The ultimate appeal of crisis investing lies in the potential to take advantage of panic in the market. After all, a crisis is merely a buying opportunity in disguise when you consider the upward-sloping trajectory of the stock market over the long haul.
Drawbacks to Crisis Investing
Crisis investing undeniably falls into the bucket of things that are easier said than done. Why? There are three key factors that make crisis investing inherently difficult to attempt, let alone master:
- Volatility: Crisis investing is not as simple as going all-in after the first wave of selling; more often than not, crises get uglier before they get better. What this means for investors is that isolating the right time to buy after panic selling is incredibly challenging because no one really knows just how bad it could get.
- Time Horizon: Patience is paramount here as it can take months, or even years, for the market to rebound after panic selling ensues. Crisis investing is rooted in exploiting a short-term mispricing in the market, however, this strategy still requires a long-term time horizon for successful implementation.
- Psychology: If you’re able to stomach the volatility and are patient enough to wait for a rebound, you still have a host of other biases to overcome. Crisis investing is a contrarian strategy at its core, which means that you have to master dealing with your own psychological tendencies before being able to exploit those of others.
In light of these inherent difficulties, it shouldn’t come as a surprise that crisis investing is a strategy which very few can truly pull off.
Learn more about How to Battle Your Own Investing Biases.
Crisis Investing With ETFs
The famous contrarian David Dreman emphasizes the following rule when it comes to crisis investing: diversify extensively.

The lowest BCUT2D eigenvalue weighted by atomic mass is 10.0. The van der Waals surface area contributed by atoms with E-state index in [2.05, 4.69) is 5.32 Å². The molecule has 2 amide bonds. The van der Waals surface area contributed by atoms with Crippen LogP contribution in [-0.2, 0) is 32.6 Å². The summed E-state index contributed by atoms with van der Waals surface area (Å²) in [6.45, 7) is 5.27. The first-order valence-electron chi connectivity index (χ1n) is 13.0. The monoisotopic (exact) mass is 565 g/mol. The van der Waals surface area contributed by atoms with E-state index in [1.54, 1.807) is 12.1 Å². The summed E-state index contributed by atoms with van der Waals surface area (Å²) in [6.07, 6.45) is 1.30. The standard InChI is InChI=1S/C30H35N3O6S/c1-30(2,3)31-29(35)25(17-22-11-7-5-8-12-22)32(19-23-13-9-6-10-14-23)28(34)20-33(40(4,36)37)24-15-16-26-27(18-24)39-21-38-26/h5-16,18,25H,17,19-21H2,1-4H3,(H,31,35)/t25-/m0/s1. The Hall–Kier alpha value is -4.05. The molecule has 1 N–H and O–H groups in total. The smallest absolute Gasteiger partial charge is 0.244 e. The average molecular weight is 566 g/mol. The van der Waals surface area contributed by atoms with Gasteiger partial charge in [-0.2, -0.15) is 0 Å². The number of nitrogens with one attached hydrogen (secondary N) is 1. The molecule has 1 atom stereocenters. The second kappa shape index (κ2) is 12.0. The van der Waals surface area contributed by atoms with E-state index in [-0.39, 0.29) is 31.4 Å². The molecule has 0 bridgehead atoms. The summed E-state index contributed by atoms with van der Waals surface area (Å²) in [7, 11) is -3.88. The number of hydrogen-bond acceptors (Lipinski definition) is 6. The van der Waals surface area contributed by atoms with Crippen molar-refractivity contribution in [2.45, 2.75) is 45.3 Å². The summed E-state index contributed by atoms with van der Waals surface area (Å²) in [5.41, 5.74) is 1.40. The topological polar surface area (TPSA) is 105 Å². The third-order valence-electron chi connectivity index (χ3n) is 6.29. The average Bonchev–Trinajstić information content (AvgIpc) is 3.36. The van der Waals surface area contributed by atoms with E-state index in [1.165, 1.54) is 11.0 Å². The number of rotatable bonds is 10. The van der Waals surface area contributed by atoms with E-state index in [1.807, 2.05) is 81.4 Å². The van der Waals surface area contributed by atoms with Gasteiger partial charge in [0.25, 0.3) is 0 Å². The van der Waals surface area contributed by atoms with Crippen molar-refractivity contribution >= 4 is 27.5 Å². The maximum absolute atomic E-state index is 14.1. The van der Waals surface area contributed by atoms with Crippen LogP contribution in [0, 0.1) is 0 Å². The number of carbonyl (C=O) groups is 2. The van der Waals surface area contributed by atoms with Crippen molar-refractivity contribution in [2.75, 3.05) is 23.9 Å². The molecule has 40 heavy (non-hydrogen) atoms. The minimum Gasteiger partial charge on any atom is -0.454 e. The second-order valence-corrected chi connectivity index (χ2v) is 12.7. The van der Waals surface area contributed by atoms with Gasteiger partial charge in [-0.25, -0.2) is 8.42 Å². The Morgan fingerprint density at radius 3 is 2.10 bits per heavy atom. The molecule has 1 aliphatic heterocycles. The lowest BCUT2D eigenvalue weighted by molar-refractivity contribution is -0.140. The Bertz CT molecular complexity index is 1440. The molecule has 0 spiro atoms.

His reasoning behind this is simple: no matter how cheap, or oversold, a group of stocks looks, you never know for sure that you aren’t buying a clunker. Put another way, you’re better off buying a basket of similar securities in lieu of chasing after the one or two that you think might deliver the best returns.
The proliferation of exchange-traded funds makes following this rule – that is, diversifying extensively – much easier than ever before. For example, instead of struggling to “cherry pick” defense stocks following an escalation of a geopolitical conflict, investors can now gain exposure to this entire segment through the purchase of a single ticker, like the iShares U.S. Aerospace & Defense ETF (ITA ).
The Bottom Line
By definition, crises emerge and intensify without warning, leaving investors with little to no time for rational decision making, which is why most succumb to panic selling. Furthermore, because every crisis is different and there are no clear-cut rules when it comes to buying or selling, most investors will have a hard time being consistently profitable following this approach. For those that want to try and profit from the next crisis, be sure you have strict risk controls in place along with a well-defined exit plan.